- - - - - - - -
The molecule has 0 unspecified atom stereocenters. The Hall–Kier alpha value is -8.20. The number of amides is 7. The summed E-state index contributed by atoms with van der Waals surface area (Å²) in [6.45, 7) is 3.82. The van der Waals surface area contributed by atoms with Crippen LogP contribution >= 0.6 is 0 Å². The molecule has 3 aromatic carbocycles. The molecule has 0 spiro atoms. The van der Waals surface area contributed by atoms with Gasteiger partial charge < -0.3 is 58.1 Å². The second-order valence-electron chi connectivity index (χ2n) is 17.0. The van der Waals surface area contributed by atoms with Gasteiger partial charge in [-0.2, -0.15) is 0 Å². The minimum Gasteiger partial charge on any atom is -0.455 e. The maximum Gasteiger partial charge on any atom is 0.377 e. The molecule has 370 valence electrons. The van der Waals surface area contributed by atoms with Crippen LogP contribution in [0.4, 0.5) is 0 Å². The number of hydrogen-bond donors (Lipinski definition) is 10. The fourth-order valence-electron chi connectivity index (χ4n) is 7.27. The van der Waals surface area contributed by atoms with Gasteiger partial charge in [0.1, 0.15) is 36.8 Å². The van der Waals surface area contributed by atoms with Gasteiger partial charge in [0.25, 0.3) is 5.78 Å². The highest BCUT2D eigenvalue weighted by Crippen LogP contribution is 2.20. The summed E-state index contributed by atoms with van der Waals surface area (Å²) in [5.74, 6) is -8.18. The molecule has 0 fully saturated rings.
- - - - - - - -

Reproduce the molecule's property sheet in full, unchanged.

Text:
The molecule has 0 unspecified atom stereocenters. The Hall–Kier alpha value is -8.20. The number of amides is 7. The summed E-state index contributed by atoms with van der Waals surface area (Å²) in [6.45, 7) is 3.82. The van der Waals surface area contributed by atoms with Crippen LogP contribution >= 0.6 is 0 Å². The molecule has 3 aromatic carbocycles. The molecule has 0 spiro atoms. The van der Waals surface area contributed by atoms with Gasteiger partial charge < -0.3 is 58.1 Å². The second-order valence-electron chi connectivity index (χ2n) is 17.0. The van der Waals surface area contributed by atoms with Gasteiger partial charge in [-0.2, -0.15) is 0 Å². The minimum Gasteiger partial charge on any atom is -0.455 e. The maximum Gasteiger partial charge on any atom is 0.377 e. The molecule has 370 valence electrons. The van der Waals surface area contributed by atoms with Crippen LogP contribution in [0.4, 0.5) is 0 Å². The number of hydrogen-bond donors (Lipinski definition) is 10. The fourth-order valence-electron chi connectivity index (χ4n) is 7.27. The van der Waals surface area contributed by atoms with Gasteiger partial charge in [0.1, 0.15) is 36.8 Å². The van der Waals surface area contributed by atoms with Gasteiger partial charge in [0.25, 0.3) is 5.78 Å². The highest BCUT2D eigenvalue weighted by Crippen LogP contribution is 2.20. The summed E-state index contributed by atoms with van der Waals surface area (Å²) in [5.74, 6) is -8.18. The molecule has 0 fully saturated rings.